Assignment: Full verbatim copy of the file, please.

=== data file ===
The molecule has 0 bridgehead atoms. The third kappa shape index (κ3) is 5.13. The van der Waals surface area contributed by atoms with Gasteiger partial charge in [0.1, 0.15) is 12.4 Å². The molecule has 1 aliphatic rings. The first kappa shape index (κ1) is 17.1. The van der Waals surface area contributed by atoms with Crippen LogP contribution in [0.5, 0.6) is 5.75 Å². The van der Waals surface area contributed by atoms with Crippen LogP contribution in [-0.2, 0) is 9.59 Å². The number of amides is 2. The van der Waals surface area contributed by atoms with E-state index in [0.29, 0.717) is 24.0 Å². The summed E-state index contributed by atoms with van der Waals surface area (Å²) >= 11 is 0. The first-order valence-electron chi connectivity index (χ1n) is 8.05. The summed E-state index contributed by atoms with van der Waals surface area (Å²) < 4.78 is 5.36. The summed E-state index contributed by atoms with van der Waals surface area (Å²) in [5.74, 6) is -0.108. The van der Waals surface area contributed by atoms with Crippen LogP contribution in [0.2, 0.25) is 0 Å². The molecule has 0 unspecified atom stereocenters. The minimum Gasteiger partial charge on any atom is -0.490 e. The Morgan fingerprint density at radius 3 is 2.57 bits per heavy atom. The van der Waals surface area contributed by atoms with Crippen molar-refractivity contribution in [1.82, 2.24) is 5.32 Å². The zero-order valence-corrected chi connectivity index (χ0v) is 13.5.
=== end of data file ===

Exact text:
The molecule has 0 bridgehead atoms. The third kappa shape index (κ3) is 5.13. The van der Waals surface area contributed by atoms with Gasteiger partial charge in [0.1, 0.15) is 12.4 Å². The molecule has 1 aliphatic rings. The first kappa shape index (κ1) is 17.1. The van der Waals surface area contributed by atoms with Crippen LogP contribution in [0.5, 0.6) is 5.75 Å². The van der Waals surface area contributed by atoms with Crippen LogP contribution in [-0.2, 0) is 9.59 Å². The number of amides is 2. The van der Waals surface area contributed by atoms with E-state index in [0.29, 0.717) is 24.0 Å². The summed E-state index contributed by atoms with van der Waals surface area (Å²) >= 11 is 0. The first-order valence-electron chi connectivity index (χ1n) is 8.05. The summed E-state index contributed by atoms with van der Waals surface area (Å²) < 4.78 is 5.36. The summed E-state index contributed by atoms with van der Waals surface area (Å²) in [5.74, 6) is -0.108. The van der Waals surface area contributed by atoms with Crippen LogP contribution in [0.2, 0.25) is 0 Å². The molecule has 0 unspecified atom stereocenters. The minimum Gasteiger partial charge on any atom is -0.490 e. The Morgan fingerprint density at radius 3 is 2.57 bits per heavy atom. The van der Waals surface area contributed by atoms with Crippen molar-refractivity contribution in [1.82, 2.24) is 5.32 Å². The zero-order valence-corrected chi connectivity index (χ0v) is 13.5.